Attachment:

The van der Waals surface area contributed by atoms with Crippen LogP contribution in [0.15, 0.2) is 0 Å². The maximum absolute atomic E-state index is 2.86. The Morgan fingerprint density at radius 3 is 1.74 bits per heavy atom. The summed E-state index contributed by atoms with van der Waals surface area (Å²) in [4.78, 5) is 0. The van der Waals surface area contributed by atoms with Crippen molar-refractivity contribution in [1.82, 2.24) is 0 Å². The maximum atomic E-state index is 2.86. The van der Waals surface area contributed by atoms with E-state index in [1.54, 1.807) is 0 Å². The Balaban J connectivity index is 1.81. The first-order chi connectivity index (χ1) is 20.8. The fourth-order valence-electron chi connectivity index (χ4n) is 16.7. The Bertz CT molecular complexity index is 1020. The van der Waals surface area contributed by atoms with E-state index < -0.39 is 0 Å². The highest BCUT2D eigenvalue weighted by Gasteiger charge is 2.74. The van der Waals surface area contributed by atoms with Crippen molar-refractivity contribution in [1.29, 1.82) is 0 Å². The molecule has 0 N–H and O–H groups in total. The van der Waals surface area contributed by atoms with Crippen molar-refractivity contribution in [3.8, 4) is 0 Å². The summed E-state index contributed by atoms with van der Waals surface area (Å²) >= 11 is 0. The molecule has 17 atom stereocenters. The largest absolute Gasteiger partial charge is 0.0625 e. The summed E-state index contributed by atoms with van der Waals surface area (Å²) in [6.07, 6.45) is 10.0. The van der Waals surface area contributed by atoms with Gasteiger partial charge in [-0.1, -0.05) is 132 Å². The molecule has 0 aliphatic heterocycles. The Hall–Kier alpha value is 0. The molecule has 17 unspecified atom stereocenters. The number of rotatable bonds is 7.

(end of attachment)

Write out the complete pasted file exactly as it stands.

The van der Waals surface area contributed by atoms with Crippen LogP contribution in [0.15, 0.2) is 0 Å². The maximum absolute atomic E-state index is 2.86. The Morgan fingerprint density at radius 3 is 1.74 bits per heavy atom. The summed E-state index contributed by atoms with van der Waals surface area (Å²) in [4.78, 5) is 0. The van der Waals surface area contributed by atoms with Crippen molar-refractivity contribution in [1.82, 2.24) is 0 Å². The maximum atomic E-state index is 2.86. The van der Waals surface area contributed by atoms with E-state index in [1.54, 1.807) is 0 Å². The Balaban J connectivity index is 1.81. The first-order chi connectivity index (χ1) is 20.8. The fourth-order valence-electron chi connectivity index (χ4n) is 16.7. The Bertz CT molecular complexity index is 1020. The van der Waals surface area contributed by atoms with E-state index < -0.39 is 0 Å². The highest BCUT2D eigenvalue weighted by Gasteiger charge is 2.74. The van der Waals surface area contributed by atoms with Crippen molar-refractivity contribution in [1.29, 1.82) is 0 Å². The molecule has 0 N–H and O–H groups in total. The van der Waals surface area contributed by atoms with Crippen molar-refractivity contribution in [3.8, 4) is 0 Å². The summed E-state index contributed by atoms with van der Waals surface area (Å²) >= 11 is 0. The molecule has 17 atom stereocenters. The largest absolute Gasteiger partial charge is 0.0625 e. The summed E-state index contributed by atoms with van der Waals surface area (Å²) in [6.07, 6.45) is 10.0. The van der Waals surface area contributed by atoms with Gasteiger partial charge in [-0.1, -0.05) is 132 Å². The molecule has 0 aliphatic heterocycles. The Hall–Kier alpha value is 0. The molecule has 17 unspecified atom stereocenters. The number of rotatable bonds is 7.